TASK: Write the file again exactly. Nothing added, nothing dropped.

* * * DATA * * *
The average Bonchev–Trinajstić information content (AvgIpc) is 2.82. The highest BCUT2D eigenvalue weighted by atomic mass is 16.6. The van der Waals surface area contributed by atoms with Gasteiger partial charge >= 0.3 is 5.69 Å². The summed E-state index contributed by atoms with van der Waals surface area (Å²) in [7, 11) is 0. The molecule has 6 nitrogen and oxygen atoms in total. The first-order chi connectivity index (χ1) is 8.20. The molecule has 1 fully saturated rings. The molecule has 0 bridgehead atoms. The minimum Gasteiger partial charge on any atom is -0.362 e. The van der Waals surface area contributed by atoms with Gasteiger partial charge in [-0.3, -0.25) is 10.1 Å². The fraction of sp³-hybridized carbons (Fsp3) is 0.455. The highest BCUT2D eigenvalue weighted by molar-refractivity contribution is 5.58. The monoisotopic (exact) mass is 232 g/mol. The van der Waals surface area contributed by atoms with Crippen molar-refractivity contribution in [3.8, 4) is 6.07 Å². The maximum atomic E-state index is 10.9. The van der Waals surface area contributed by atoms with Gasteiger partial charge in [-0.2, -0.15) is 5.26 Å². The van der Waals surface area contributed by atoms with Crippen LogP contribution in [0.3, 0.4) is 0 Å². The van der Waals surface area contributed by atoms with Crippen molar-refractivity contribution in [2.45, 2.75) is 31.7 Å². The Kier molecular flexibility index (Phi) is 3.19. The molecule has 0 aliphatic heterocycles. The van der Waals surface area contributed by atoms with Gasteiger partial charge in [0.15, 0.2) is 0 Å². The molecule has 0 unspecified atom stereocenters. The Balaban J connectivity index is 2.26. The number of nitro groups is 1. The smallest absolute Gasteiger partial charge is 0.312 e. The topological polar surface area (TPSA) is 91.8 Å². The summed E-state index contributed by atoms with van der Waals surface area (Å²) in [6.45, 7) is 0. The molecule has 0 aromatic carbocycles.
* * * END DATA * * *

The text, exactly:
The average Bonchev–Trinajstić information content (AvgIpc) is 2.82. The highest BCUT2D eigenvalue weighted by atomic mass is 16.6. The van der Waals surface area contributed by atoms with Gasteiger partial charge >= 0.3 is 5.69 Å². The summed E-state index contributed by atoms with van der Waals surface area (Å²) in [7, 11) is 0. The molecule has 6 nitrogen and oxygen atoms in total. The first-order chi connectivity index (χ1) is 8.20. The molecule has 1 fully saturated rings. The molecule has 0 bridgehead atoms. The minimum Gasteiger partial charge on any atom is -0.362 e. The van der Waals surface area contributed by atoms with Gasteiger partial charge in [-0.3, -0.25) is 10.1 Å². The fraction of sp³-hybridized carbons (Fsp3) is 0.455. The highest BCUT2D eigenvalue weighted by molar-refractivity contribution is 5.58. The monoisotopic (exact) mass is 232 g/mol. The van der Waals surface area contributed by atoms with Crippen molar-refractivity contribution in [3.8, 4) is 6.07 Å². The maximum atomic E-state index is 10.9. The van der Waals surface area contributed by atoms with Gasteiger partial charge in [-0.2, -0.15) is 5.26 Å². The van der Waals surface area contributed by atoms with Crippen LogP contribution in [0.3, 0.4) is 0 Å². The van der Waals surface area contributed by atoms with Crippen molar-refractivity contribution in [2.45, 2.75) is 31.7 Å². The Kier molecular flexibility index (Phi) is 3.19. The molecule has 0 aliphatic heterocycles. The van der Waals surface area contributed by atoms with Gasteiger partial charge in [0.15, 0.2) is 0 Å². The molecule has 0 unspecified atom stereocenters. The Balaban J connectivity index is 2.26. The number of nitro groups is 1. The smallest absolute Gasteiger partial charge is 0.312 e. The topological polar surface area (TPSA) is 91.8 Å². The summed E-state index contributed by atoms with van der Waals surface area (Å²) in [6.45, 7) is 0. The molecule has 0 aromatic carbocycles.